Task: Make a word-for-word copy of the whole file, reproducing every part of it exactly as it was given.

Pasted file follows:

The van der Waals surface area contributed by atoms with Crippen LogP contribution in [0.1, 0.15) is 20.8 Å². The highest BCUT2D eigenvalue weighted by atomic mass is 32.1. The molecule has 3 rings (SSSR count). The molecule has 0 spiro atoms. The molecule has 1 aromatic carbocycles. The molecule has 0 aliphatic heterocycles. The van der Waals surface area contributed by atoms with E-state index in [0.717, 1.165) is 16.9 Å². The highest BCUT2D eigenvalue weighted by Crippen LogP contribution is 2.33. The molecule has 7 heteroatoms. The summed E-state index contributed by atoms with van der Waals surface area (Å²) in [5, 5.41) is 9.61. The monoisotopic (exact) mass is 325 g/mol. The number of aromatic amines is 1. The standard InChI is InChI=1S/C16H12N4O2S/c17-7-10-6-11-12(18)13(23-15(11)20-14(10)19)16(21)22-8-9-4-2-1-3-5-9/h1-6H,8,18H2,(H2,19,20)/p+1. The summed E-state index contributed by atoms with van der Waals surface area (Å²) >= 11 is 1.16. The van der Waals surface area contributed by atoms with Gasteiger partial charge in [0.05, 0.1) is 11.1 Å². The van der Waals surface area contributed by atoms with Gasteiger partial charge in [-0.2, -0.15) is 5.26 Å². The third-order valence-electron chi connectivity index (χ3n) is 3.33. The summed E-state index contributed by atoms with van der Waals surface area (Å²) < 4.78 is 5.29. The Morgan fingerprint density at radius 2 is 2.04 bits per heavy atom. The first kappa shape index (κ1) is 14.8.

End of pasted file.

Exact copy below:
The van der Waals surface area contributed by atoms with Crippen LogP contribution in [0.1, 0.15) is 20.8 Å². The highest BCUT2D eigenvalue weighted by atomic mass is 32.1. The molecule has 3 rings (SSSR count). The molecule has 0 spiro atoms. The molecule has 1 aromatic carbocycles. The molecule has 0 aliphatic heterocycles. The van der Waals surface area contributed by atoms with E-state index in [0.717, 1.165) is 16.9 Å². The highest BCUT2D eigenvalue weighted by Crippen LogP contribution is 2.33. The molecule has 7 heteroatoms. The summed E-state index contributed by atoms with van der Waals surface area (Å²) in [5, 5.41) is 9.61. The monoisotopic (exact) mass is 325 g/mol. The number of aromatic amines is 1. The standard InChI is InChI=1S/C16H12N4O2S/c17-7-10-6-11-12(18)13(23-15(11)20-14(10)19)16(21)22-8-9-4-2-1-3-5-9/h1-6H,8,18H2,(H2,19,20)/p+1. The summed E-state index contributed by atoms with van der Waals surface area (Å²) >= 11 is 1.16. The van der Waals surface area contributed by atoms with Gasteiger partial charge in [0.05, 0.1) is 11.1 Å². The van der Waals surface area contributed by atoms with Gasteiger partial charge in [-0.2, -0.15) is 5.26 Å². The third-order valence-electron chi connectivity index (χ3n) is 3.33. The summed E-state index contributed by atoms with van der Waals surface area (Å²) < 4.78 is 5.29. The Morgan fingerprint density at radius 2 is 2.04 bits per heavy atom. The first kappa shape index (κ1) is 14.8.